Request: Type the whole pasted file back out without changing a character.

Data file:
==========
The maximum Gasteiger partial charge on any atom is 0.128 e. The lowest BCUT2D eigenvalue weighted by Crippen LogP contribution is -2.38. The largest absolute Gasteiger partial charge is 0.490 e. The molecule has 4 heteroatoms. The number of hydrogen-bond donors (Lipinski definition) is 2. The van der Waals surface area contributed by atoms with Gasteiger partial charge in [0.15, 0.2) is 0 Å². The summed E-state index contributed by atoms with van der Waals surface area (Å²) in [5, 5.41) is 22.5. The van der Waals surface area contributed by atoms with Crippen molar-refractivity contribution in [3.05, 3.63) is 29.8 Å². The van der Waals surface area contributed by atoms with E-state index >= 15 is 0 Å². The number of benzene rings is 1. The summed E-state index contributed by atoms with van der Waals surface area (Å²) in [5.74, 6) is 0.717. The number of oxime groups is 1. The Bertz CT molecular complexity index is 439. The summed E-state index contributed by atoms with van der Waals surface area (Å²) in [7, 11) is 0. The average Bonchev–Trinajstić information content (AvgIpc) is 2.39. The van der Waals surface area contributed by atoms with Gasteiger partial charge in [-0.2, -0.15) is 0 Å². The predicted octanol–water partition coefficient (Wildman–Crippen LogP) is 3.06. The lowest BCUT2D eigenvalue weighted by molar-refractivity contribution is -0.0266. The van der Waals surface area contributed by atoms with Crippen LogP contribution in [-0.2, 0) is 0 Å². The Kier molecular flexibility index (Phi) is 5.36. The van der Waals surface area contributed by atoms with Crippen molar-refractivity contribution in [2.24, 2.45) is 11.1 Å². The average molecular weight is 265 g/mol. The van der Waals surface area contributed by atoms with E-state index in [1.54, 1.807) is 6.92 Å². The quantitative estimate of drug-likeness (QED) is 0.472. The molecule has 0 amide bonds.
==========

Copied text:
The maximum Gasteiger partial charge on any atom is 0.128 e. The lowest BCUT2D eigenvalue weighted by Crippen LogP contribution is -2.38. The largest absolute Gasteiger partial charge is 0.490 e. The molecule has 4 heteroatoms. The number of hydrogen-bond donors (Lipinski definition) is 2. The van der Waals surface area contributed by atoms with Gasteiger partial charge in [0.15, 0.2) is 0 Å². The summed E-state index contributed by atoms with van der Waals surface area (Å²) in [5, 5.41) is 22.5. The van der Waals surface area contributed by atoms with Crippen molar-refractivity contribution in [3.05, 3.63) is 29.8 Å². The van der Waals surface area contributed by atoms with E-state index >= 15 is 0 Å². The number of benzene rings is 1. The summed E-state index contributed by atoms with van der Waals surface area (Å²) in [5.74, 6) is 0.717. The number of oxime groups is 1. The Bertz CT molecular complexity index is 439. The summed E-state index contributed by atoms with van der Waals surface area (Å²) in [7, 11) is 0. The average Bonchev–Trinajstić information content (AvgIpc) is 2.39. The van der Waals surface area contributed by atoms with Gasteiger partial charge in [-0.2, -0.15) is 0 Å². The predicted octanol–water partition coefficient (Wildman–Crippen LogP) is 3.06. The lowest BCUT2D eigenvalue weighted by molar-refractivity contribution is -0.0266. The van der Waals surface area contributed by atoms with Crippen LogP contribution in [-0.2, 0) is 0 Å². The Kier molecular flexibility index (Phi) is 5.36. The van der Waals surface area contributed by atoms with Crippen molar-refractivity contribution in [2.24, 2.45) is 11.1 Å². The average molecular weight is 265 g/mol. The van der Waals surface area contributed by atoms with E-state index in [1.54, 1.807) is 6.92 Å². The quantitative estimate of drug-likeness (QED) is 0.472. The molecule has 0 amide bonds.